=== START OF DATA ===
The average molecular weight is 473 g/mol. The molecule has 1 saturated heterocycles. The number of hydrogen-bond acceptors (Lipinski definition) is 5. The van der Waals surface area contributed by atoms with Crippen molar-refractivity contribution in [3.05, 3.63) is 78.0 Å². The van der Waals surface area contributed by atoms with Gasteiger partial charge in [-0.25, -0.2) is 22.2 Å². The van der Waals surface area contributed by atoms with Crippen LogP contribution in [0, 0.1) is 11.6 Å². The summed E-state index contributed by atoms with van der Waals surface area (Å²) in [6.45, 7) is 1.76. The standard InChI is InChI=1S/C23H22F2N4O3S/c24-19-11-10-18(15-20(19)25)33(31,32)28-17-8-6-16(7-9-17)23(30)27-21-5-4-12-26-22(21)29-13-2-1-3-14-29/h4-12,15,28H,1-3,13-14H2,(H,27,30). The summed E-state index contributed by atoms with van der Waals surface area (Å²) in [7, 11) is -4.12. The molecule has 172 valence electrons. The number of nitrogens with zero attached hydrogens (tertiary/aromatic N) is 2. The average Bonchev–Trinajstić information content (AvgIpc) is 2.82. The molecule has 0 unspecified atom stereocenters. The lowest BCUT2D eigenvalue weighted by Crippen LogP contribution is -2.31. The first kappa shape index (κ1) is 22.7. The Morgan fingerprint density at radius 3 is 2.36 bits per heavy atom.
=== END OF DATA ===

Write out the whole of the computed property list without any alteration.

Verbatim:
The average molecular weight is 473 g/mol. The molecule has 1 saturated heterocycles. The number of hydrogen-bond acceptors (Lipinski definition) is 5. The van der Waals surface area contributed by atoms with Crippen molar-refractivity contribution in [3.05, 3.63) is 78.0 Å². The van der Waals surface area contributed by atoms with Gasteiger partial charge in [-0.25, -0.2) is 22.2 Å². The van der Waals surface area contributed by atoms with Crippen LogP contribution in [0, 0.1) is 11.6 Å². The summed E-state index contributed by atoms with van der Waals surface area (Å²) in [6.45, 7) is 1.76. The standard InChI is InChI=1S/C23H22F2N4O3S/c24-19-11-10-18(15-20(19)25)33(31,32)28-17-8-6-16(7-9-17)23(30)27-21-5-4-12-26-22(21)29-13-2-1-3-14-29/h4-12,15,28H,1-3,13-14H2,(H,27,30). The summed E-state index contributed by atoms with van der Waals surface area (Å²) in [7, 11) is -4.12. The molecule has 172 valence electrons. The number of nitrogens with zero attached hydrogens (tertiary/aromatic N) is 2. The average Bonchev–Trinajstić information content (AvgIpc) is 2.82. The molecule has 0 unspecified atom stereocenters. The lowest BCUT2D eigenvalue weighted by Crippen LogP contribution is -2.31. The first kappa shape index (κ1) is 22.7. The Morgan fingerprint density at radius 3 is 2.36 bits per heavy atom.